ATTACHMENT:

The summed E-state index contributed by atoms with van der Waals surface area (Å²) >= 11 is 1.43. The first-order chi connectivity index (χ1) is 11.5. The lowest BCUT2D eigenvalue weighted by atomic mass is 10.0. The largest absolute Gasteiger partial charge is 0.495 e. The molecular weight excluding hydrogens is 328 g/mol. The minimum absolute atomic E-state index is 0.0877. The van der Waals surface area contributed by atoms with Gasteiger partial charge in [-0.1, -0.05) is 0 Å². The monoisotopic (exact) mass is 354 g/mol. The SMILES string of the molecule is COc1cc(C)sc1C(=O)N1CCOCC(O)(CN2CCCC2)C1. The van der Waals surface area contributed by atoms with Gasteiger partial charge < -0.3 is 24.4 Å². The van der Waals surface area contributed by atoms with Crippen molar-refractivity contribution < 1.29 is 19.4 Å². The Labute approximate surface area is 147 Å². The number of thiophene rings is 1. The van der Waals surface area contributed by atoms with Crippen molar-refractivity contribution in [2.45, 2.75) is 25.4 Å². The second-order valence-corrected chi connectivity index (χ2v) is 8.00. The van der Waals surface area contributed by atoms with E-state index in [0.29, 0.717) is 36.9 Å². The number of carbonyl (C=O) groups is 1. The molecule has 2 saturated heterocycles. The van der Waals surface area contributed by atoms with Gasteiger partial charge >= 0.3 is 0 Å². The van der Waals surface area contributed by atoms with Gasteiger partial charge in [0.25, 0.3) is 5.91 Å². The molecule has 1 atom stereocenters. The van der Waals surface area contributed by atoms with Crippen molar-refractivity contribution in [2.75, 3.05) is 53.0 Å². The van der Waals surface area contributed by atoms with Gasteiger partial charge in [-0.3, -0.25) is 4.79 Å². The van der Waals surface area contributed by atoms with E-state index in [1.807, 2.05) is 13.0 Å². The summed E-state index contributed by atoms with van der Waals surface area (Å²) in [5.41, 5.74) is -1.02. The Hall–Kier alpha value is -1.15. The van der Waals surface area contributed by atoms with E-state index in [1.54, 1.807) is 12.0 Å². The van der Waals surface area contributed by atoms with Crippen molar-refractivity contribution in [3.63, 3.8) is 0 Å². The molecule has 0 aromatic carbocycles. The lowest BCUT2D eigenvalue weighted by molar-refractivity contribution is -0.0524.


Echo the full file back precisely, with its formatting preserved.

The summed E-state index contributed by atoms with van der Waals surface area (Å²) >= 11 is 1.43. The first-order chi connectivity index (χ1) is 11.5. The lowest BCUT2D eigenvalue weighted by atomic mass is 10.0. The largest absolute Gasteiger partial charge is 0.495 e. The molecular weight excluding hydrogens is 328 g/mol. The minimum absolute atomic E-state index is 0.0877. The van der Waals surface area contributed by atoms with Gasteiger partial charge in [-0.1, -0.05) is 0 Å². The monoisotopic (exact) mass is 354 g/mol. The SMILES string of the molecule is COc1cc(C)sc1C(=O)N1CCOCC(O)(CN2CCCC2)C1. The van der Waals surface area contributed by atoms with Gasteiger partial charge < -0.3 is 24.4 Å². The van der Waals surface area contributed by atoms with Crippen molar-refractivity contribution < 1.29 is 19.4 Å². The Labute approximate surface area is 147 Å². The number of thiophene rings is 1. The van der Waals surface area contributed by atoms with Crippen molar-refractivity contribution in [2.45, 2.75) is 25.4 Å². The second-order valence-corrected chi connectivity index (χ2v) is 8.00. The van der Waals surface area contributed by atoms with E-state index in [0.29, 0.717) is 36.9 Å². The number of carbonyl (C=O) groups is 1. The molecule has 2 saturated heterocycles. The van der Waals surface area contributed by atoms with Gasteiger partial charge >= 0.3 is 0 Å². The van der Waals surface area contributed by atoms with Gasteiger partial charge in [0.25, 0.3) is 5.91 Å². The molecule has 1 atom stereocenters. The van der Waals surface area contributed by atoms with Crippen molar-refractivity contribution in [2.75, 3.05) is 53.0 Å². The van der Waals surface area contributed by atoms with Gasteiger partial charge in [-0.3, -0.25) is 4.79 Å². The van der Waals surface area contributed by atoms with E-state index in [1.807, 2.05) is 13.0 Å². The summed E-state index contributed by atoms with van der Waals surface area (Å²) in [5.41, 5.74) is -1.02. The Hall–Kier alpha value is -1.15. The van der Waals surface area contributed by atoms with E-state index in [1.54, 1.807) is 12.0 Å². The van der Waals surface area contributed by atoms with Crippen molar-refractivity contribution in [3.63, 3.8) is 0 Å². The molecule has 0 aromatic carbocycles. The lowest BCUT2D eigenvalue weighted by molar-refractivity contribution is -0.0524.